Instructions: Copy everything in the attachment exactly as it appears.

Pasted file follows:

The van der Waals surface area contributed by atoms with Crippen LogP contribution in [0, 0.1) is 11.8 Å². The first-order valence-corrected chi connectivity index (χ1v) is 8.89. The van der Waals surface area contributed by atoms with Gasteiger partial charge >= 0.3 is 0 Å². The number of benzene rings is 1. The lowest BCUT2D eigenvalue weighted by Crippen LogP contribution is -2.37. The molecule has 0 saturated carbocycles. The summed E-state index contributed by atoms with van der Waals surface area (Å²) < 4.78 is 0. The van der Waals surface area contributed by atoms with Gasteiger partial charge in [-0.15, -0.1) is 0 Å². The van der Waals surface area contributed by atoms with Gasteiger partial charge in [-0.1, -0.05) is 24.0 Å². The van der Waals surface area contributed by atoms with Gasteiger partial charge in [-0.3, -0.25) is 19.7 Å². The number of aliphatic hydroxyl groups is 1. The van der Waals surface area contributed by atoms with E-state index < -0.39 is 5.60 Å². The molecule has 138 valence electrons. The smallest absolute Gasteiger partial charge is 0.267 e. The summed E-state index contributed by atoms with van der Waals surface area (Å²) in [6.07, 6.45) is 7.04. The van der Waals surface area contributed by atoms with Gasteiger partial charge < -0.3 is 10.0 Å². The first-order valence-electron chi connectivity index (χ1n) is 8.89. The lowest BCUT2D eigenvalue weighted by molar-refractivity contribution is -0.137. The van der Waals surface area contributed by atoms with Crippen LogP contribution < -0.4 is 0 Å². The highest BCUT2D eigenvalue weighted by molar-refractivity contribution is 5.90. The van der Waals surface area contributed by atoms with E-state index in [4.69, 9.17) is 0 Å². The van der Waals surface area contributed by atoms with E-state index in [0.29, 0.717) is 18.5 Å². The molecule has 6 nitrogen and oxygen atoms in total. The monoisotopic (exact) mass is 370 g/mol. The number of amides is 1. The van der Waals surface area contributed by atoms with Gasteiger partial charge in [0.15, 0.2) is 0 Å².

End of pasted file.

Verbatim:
The van der Waals surface area contributed by atoms with Crippen LogP contribution in [0, 0.1) is 11.8 Å². The first-order valence-corrected chi connectivity index (χ1v) is 8.89. The van der Waals surface area contributed by atoms with Gasteiger partial charge >= 0.3 is 0 Å². The number of benzene rings is 1. The lowest BCUT2D eigenvalue weighted by Crippen LogP contribution is -2.37. The molecule has 0 saturated carbocycles. The summed E-state index contributed by atoms with van der Waals surface area (Å²) < 4.78 is 0. The van der Waals surface area contributed by atoms with Gasteiger partial charge in [-0.15, -0.1) is 0 Å². The van der Waals surface area contributed by atoms with Gasteiger partial charge in [-0.1, -0.05) is 24.0 Å². The van der Waals surface area contributed by atoms with Gasteiger partial charge in [-0.3, -0.25) is 19.7 Å². The number of aliphatic hydroxyl groups is 1. The van der Waals surface area contributed by atoms with E-state index < -0.39 is 5.60 Å². The molecule has 138 valence electrons. The smallest absolute Gasteiger partial charge is 0.267 e. The summed E-state index contributed by atoms with van der Waals surface area (Å²) in [6.07, 6.45) is 7.04. The van der Waals surface area contributed by atoms with Gasteiger partial charge < -0.3 is 10.0 Å². The first-order valence-electron chi connectivity index (χ1n) is 8.89. The lowest BCUT2D eigenvalue weighted by molar-refractivity contribution is -0.137. The van der Waals surface area contributed by atoms with Crippen LogP contribution < -0.4 is 0 Å². The highest BCUT2D eigenvalue weighted by molar-refractivity contribution is 5.90. The van der Waals surface area contributed by atoms with E-state index in [4.69, 9.17) is 0 Å². The van der Waals surface area contributed by atoms with E-state index in [0.29, 0.717) is 18.5 Å². The molecule has 6 nitrogen and oxygen atoms in total. The monoisotopic (exact) mass is 370 g/mol. The number of amides is 1. The van der Waals surface area contributed by atoms with Gasteiger partial charge in [0.15, 0.2) is 0 Å².